Initially I wrote C off as too young and way too perky to be anything but a pain in my ageing, bitter ass, but as we spent time together in the confines of the workplace I grew to understand that beneath that Noxzema-fresh exterior and can-do spirit is a girl just as dark and funny as any I’ve met. When I bought a new hairdryer she said “that’s better than using the ones in the locker room, there are ladies who dry their pubic hair with those.” I registered surprise. “You’ve never noticed that?” she asked. “I try to notice as little as possible in the locker room,” I explained, my mind reeling with countless images of sagging naked breasts and bent over asses, women of all ages and shapes in various states of undress. I have noticed that sometimes they sit naked on the benches, and I haven’t sat on one since, but I’ve never noticed anybody blow-drying their pubes. “Do you see them sometimes styling it?” I ask, “do people use product? Is anybody feathering their pubic hair into a Farrah Fawcett ‘do?”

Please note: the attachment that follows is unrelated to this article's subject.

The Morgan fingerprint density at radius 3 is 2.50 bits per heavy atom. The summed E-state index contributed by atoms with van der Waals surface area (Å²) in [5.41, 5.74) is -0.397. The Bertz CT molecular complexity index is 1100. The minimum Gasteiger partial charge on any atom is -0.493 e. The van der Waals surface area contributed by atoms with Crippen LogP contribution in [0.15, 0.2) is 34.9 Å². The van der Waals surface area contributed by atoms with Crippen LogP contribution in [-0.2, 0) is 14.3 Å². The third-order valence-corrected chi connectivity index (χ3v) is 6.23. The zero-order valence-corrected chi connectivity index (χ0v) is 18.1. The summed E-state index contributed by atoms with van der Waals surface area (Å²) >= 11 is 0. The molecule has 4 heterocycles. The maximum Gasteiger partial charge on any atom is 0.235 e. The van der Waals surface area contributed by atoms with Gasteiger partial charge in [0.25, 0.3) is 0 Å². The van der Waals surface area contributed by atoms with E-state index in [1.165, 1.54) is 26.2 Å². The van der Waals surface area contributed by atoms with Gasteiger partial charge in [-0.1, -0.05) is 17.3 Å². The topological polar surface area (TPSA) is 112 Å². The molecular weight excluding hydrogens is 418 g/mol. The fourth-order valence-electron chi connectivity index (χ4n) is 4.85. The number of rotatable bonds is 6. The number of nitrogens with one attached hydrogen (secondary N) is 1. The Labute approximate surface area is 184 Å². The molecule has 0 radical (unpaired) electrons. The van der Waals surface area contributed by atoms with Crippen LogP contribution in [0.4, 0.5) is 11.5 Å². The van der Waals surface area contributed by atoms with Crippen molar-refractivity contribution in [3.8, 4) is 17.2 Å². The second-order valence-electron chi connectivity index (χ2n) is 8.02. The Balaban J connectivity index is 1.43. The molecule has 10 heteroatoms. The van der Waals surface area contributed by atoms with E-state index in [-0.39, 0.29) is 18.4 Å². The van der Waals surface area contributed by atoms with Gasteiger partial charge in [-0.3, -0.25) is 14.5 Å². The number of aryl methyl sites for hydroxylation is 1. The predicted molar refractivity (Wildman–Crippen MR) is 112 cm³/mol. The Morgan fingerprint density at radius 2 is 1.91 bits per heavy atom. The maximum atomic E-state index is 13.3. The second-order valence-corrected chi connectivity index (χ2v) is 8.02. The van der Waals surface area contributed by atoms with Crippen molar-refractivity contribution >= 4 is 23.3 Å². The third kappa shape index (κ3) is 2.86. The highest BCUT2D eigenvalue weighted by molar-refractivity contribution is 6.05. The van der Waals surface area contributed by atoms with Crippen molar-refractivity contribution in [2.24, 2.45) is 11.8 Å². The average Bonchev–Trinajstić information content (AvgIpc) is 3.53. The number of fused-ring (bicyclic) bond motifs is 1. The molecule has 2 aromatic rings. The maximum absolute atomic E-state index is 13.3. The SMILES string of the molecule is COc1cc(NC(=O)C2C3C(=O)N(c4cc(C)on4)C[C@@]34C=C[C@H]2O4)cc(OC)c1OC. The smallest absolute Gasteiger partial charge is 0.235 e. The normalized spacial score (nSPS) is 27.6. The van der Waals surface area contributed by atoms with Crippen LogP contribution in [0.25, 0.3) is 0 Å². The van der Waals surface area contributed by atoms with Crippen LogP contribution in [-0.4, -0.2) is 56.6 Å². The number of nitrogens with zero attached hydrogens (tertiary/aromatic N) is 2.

I can’t see into the future; I have no idea how many of my Wednesday afternoons will be spent this way. When I do move on, I imagine that it will be a little bit like leaving prison. I haven’t had to wear civilian clothes or deal with rush hour crowds for over two years now. I go downtown so rarely that I get spooked by the wide streets and tall buildings, overwhelmed by the crowds of people surging past me. The blue line sounds so loud to me now that I plug my eardrums like a tourist when it rolls into the station, and I am genuinely shocked when confronted with the dichotomy of shoppers on Michigan Avenue and the homeless people who wander the same street in the hopes of a handout. Sometimes I think that in the time since I lost my job I’ve become feral, other times I feel like I’ve become the person I was meant to be.
Monday, September 26, 2011
Saturday, September 17, 2011